U.S. economist Paul Krugman won the 2008 Nobel Prize in Economics "for his analysis of trade patterns and location of economic activity," the Royal Swedish Academy of Sciences announced Monday.
"Patterns of trade and location have always been key issues in the economic debate," the academy said in a statement.
"Paul Krugman has formulated a new theory to answer a series of questions, such as what the effects of free trade and globalization are and what the driving forces behind worldwide urbanization are."
"He has thereby integrated the previously disparate research fields of international trade and economic geography," the statement said.
Krugman, 55, is professor of economics and international affairs at Princeton University in the United States.
The economics award, established in 1968 and officially called The Sveriges Riksbank Prize in Economic Sciences in Memory of Alfred Nobel, is the last of the six prizes announced this year and is not part of the original crop of Nobel Prizes set out in Alfred Nobel's 1895 will.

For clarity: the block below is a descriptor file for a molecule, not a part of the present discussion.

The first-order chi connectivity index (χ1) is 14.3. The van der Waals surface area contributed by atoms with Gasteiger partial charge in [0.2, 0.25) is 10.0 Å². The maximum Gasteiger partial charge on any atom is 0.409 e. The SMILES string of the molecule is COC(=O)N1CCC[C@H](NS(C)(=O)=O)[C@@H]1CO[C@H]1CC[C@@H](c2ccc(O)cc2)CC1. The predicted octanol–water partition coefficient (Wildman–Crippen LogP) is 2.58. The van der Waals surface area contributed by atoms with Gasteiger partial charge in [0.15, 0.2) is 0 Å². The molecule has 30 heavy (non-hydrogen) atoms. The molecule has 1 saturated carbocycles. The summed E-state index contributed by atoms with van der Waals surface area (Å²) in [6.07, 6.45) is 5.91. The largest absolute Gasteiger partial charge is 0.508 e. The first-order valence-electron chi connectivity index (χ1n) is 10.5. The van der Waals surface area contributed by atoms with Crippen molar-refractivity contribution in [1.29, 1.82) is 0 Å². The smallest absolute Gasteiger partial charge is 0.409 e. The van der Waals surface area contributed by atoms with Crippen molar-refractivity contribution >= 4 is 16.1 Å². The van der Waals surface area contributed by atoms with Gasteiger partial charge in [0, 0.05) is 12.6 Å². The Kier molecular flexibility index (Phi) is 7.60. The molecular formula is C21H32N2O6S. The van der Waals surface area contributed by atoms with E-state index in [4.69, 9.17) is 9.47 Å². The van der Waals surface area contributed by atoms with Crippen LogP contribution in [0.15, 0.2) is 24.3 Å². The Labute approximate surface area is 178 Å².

The Nobel Prizes have been awarded annually since 1901 to those who "conferred the greatest benefit on mankind during the preceding year."
The Nobel Prizes in medicine, chemistry, physics, literature and economics are handed out in Stockholm on Dec. 10, the anniversary of prize founder Alfred Nobel's death in 1896. The peace prize is presented on the same date in Norway's capital Oslo.
Laureates of the prizes receive a medal, a diploma and 10 million Swedish kronor (1.4 million U.S. dollars).
(Xinhua News Agency October 13, 2008)